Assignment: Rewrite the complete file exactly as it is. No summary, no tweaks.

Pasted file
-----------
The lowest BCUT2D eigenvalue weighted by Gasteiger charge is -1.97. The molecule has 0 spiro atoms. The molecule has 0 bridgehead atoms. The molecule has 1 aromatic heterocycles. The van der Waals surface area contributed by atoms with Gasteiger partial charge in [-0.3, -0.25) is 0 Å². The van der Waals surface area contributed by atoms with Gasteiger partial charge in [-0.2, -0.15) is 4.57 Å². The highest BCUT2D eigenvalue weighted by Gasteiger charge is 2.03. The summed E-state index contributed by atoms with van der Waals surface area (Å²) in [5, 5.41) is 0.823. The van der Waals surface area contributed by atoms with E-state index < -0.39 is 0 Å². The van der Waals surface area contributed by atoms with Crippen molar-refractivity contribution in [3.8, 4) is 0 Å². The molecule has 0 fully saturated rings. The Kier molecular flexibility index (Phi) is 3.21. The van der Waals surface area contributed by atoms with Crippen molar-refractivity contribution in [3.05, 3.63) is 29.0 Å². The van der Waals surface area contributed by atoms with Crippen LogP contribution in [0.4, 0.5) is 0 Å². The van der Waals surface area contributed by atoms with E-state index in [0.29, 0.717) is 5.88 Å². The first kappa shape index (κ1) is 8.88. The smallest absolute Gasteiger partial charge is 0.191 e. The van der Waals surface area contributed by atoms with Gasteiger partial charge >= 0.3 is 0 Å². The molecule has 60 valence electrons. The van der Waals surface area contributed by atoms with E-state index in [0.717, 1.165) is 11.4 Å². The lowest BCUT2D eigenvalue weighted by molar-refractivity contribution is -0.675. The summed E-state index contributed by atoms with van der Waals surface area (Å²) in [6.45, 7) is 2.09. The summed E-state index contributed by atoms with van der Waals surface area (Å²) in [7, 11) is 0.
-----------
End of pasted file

The lowest BCUT2D eigenvalue weighted by Gasteiger charge is -1.97. The molecule has 0 spiro atoms. The molecule has 0 bridgehead atoms. The molecule has 1 aromatic heterocycles. The van der Waals surface area contributed by atoms with Gasteiger partial charge in [-0.3, -0.25) is 0 Å². The van der Waals surface area contributed by atoms with Gasteiger partial charge in [-0.2, -0.15) is 4.57 Å². The highest BCUT2D eigenvalue weighted by Gasteiger charge is 2.03. The summed E-state index contributed by atoms with van der Waals surface area (Å²) in [5, 5.41) is 0.823. The van der Waals surface area contributed by atoms with E-state index < -0.39 is 0 Å². The van der Waals surface area contributed by atoms with Crippen molar-refractivity contribution in [3.8, 4) is 0 Å². The molecule has 0 fully saturated rings. The Kier molecular flexibility index (Phi) is 3.21. The van der Waals surface area contributed by atoms with Crippen molar-refractivity contribution in [3.05, 3.63) is 29.0 Å². The van der Waals surface area contributed by atoms with Crippen LogP contribution in [0.4, 0.5) is 0 Å². The van der Waals surface area contributed by atoms with E-state index in [0.29, 0.717) is 5.88 Å². The first kappa shape index (κ1) is 8.88. The smallest absolute Gasteiger partial charge is 0.191 e. The van der Waals surface area contributed by atoms with Gasteiger partial charge >= 0.3 is 0 Å². The molecule has 60 valence electrons. The van der Waals surface area contributed by atoms with E-state index in [0.717, 1.165) is 11.4 Å². The lowest BCUT2D eigenvalue weighted by molar-refractivity contribution is -0.675. The summed E-state index contributed by atoms with van der Waals surface area (Å²) in [6.45, 7) is 2.09. The summed E-state index contributed by atoms with van der Waals surface area (Å²) in [7, 11) is 0.